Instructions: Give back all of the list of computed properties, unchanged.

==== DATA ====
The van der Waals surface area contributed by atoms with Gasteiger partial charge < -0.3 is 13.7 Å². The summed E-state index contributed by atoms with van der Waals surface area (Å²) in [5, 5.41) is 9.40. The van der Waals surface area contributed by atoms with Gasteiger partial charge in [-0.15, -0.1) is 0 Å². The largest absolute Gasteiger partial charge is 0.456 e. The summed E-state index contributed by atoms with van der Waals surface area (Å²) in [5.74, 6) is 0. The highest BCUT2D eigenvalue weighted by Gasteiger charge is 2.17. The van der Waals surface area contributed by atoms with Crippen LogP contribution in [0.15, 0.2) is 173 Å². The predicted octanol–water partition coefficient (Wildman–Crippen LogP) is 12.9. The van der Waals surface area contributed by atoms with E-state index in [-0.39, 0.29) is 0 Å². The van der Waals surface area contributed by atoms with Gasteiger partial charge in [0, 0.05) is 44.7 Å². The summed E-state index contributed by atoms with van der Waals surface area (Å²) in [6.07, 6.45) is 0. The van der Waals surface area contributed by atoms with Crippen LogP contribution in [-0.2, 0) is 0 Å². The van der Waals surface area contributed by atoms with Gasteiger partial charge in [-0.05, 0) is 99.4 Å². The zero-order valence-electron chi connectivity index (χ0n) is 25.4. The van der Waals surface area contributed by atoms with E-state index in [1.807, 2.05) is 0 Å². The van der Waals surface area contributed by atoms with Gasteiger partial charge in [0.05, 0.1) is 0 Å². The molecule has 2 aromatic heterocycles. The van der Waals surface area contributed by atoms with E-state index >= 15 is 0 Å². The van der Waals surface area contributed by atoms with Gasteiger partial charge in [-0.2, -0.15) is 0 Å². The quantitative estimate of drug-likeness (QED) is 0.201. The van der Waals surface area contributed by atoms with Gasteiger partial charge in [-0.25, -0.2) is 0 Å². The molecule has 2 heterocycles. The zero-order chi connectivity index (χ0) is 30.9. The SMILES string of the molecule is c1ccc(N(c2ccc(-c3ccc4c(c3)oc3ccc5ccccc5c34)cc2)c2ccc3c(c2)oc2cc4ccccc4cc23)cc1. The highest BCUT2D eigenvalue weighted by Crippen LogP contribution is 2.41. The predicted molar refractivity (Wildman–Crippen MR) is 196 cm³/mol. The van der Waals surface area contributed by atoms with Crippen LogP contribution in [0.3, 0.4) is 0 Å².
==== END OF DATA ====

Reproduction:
The van der Waals surface area contributed by atoms with Gasteiger partial charge < -0.3 is 13.7 Å². The summed E-state index contributed by atoms with van der Waals surface area (Å²) in [5, 5.41) is 9.40. The van der Waals surface area contributed by atoms with Gasteiger partial charge in [-0.15, -0.1) is 0 Å². The largest absolute Gasteiger partial charge is 0.456 e. The summed E-state index contributed by atoms with van der Waals surface area (Å²) in [5.74, 6) is 0. The highest BCUT2D eigenvalue weighted by Gasteiger charge is 2.17. The van der Waals surface area contributed by atoms with Crippen LogP contribution in [0.15, 0.2) is 173 Å². The predicted octanol–water partition coefficient (Wildman–Crippen LogP) is 12.9. The van der Waals surface area contributed by atoms with E-state index in [-0.39, 0.29) is 0 Å². The van der Waals surface area contributed by atoms with Gasteiger partial charge in [0, 0.05) is 44.7 Å². The summed E-state index contributed by atoms with van der Waals surface area (Å²) in [6.07, 6.45) is 0. The van der Waals surface area contributed by atoms with Crippen LogP contribution in [-0.2, 0) is 0 Å². The van der Waals surface area contributed by atoms with Gasteiger partial charge in [-0.05, 0) is 99.4 Å². The zero-order valence-electron chi connectivity index (χ0n) is 25.4. The van der Waals surface area contributed by atoms with E-state index in [1.807, 2.05) is 0 Å². The van der Waals surface area contributed by atoms with Gasteiger partial charge in [0.05, 0.1) is 0 Å². The molecule has 2 aromatic heterocycles. The van der Waals surface area contributed by atoms with E-state index >= 15 is 0 Å². The van der Waals surface area contributed by atoms with Gasteiger partial charge in [-0.2, -0.15) is 0 Å². The quantitative estimate of drug-likeness (QED) is 0.201. The van der Waals surface area contributed by atoms with Gasteiger partial charge in [-0.25, -0.2) is 0 Å². The molecule has 2 heterocycles. The zero-order chi connectivity index (χ0) is 30.9. The SMILES string of the molecule is c1ccc(N(c2ccc(-c3ccc4c(c3)oc3ccc5ccccc5c34)cc2)c2ccc3c(c2)oc2cc4ccccc4cc23)cc1. The highest BCUT2D eigenvalue weighted by Crippen LogP contribution is 2.41. The predicted molar refractivity (Wildman–Crippen MR) is 196 cm³/mol. The van der Waals surface area contributed by atoms with Crippen LogP contribution in [0.3, 0.4) is 0 Å².